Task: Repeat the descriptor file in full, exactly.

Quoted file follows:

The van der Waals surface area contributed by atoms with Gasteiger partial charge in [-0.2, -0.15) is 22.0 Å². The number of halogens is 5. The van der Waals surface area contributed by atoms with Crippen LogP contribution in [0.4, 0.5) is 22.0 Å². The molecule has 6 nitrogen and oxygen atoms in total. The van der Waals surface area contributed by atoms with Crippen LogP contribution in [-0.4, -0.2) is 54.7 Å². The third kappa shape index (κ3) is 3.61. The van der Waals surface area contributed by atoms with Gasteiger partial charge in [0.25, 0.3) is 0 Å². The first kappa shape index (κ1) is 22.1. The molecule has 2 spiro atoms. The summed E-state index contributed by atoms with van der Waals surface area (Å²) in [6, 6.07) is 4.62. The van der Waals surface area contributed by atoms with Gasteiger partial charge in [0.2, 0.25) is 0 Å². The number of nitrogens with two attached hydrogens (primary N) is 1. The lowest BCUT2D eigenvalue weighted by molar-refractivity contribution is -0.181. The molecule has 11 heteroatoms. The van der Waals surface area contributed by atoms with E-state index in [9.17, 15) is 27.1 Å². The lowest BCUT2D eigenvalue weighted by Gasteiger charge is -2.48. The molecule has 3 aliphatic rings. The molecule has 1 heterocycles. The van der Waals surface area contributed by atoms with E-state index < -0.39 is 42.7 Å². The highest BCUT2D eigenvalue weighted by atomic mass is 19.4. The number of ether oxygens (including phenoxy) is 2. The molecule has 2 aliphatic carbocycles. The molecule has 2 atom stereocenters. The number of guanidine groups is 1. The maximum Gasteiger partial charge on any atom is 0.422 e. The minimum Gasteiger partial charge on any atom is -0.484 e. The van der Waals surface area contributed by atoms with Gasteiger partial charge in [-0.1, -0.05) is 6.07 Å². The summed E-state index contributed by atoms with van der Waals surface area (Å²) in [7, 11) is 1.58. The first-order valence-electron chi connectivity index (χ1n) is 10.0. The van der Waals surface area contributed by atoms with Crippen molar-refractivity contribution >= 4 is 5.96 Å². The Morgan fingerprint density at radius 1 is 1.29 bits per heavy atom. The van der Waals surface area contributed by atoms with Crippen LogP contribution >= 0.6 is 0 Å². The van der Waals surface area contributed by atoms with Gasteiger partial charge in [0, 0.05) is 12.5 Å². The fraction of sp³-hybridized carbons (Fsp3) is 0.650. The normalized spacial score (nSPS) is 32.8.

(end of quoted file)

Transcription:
The van der Waals surface area contributed by atoms with Gasteiger partial charge in [-0.2, -0.15) is 22.0 Å². The number of halogens is 5. The van der Waals surface area contributed by atoms with Crippen LogP contribution in [0.4, 0.5) is 22.0 Å². The molecule has 6 nitrogen and oxygen atoms in total. The van der Waals surface area contributed by atoms with Crippen LogP contribution in [-0.4, -0.2) is 54.7 Å². The third kappa shape index (κ3) is 3.61. The van der Waals surface area contributed by atoms with Gasteiger partial charge in [0.25, 0.3) is 0 Å². The first kappa shape index (κ1) is 22.1. The molecule has 2 spiro atoms. The summed E-state index contributed by atoms with van der Waals surface area (Å²) in [6, 6.07) is 4.62. The van der Waals surface area contributed by atoms with Gasteiger partial charge in [0.2, 0.25) is 0 Å². The number of nitrogens with two attached hydrogens (primary N) is 1. The lowest BCUT2D eigenvalue weighted by molar-refractivity contribution is -0.181. The molecule has 11 heteroatoms. The van der Waals surface area contributed by atoms with E-state index in [9.17, 15) is 27.1 Å². The lowest BCUT2D eigenvalue weighted by Gasteiger charge is -2.48. The molecule has 3 aliphatic rings. The molecule has 1 heterocycles. The van der Waals surface area contributed by atoms with E-state index < -0.39 is 42.7 Å². The highest BCUT2D eigenvalue weighted by atomic mass is 19.4. The number of ether oxygens (including phenoxy) is 2. The molecule has 2 aliphatic carbocycles. The molecule has 2 atom stereocenters. The number of guanidine groups is 1. The maximum Gasteiger partial charge on any atom is 0.422 e. The minimum Gasteiger partial charge on any atom is -0.484 e. The van der Waals surface area contributed by atoms with Gasteiger partial charge in [-0.1, -0.05) is 6.07 Å². The summed E-state index contributed by atoms with van der Waals surface area (Å²) in [7, 11) is 1.58. The first-order valence-electron chi connectivity index (χ1n) is 10.0. The van der Waals surface area contributed by atoms with Crippen molar-refractivity contribution >= 4 is 5.96 Å². The Morgan fingerprint density at radius 1 is 1.29 bits per heavy atom. The van der Waals surface area contributed by atoms with Crippen LogP contribution >= 0.6 is 0 Å². The van der Waals surface area contributed by atoms with Gasteiger partial charge in [0, 0.05) is 12.5 Å². The fraction of sp³-hybridized carbons (Fsp3) is 0.650. The normalized spacial score (nSPS) is 32.8.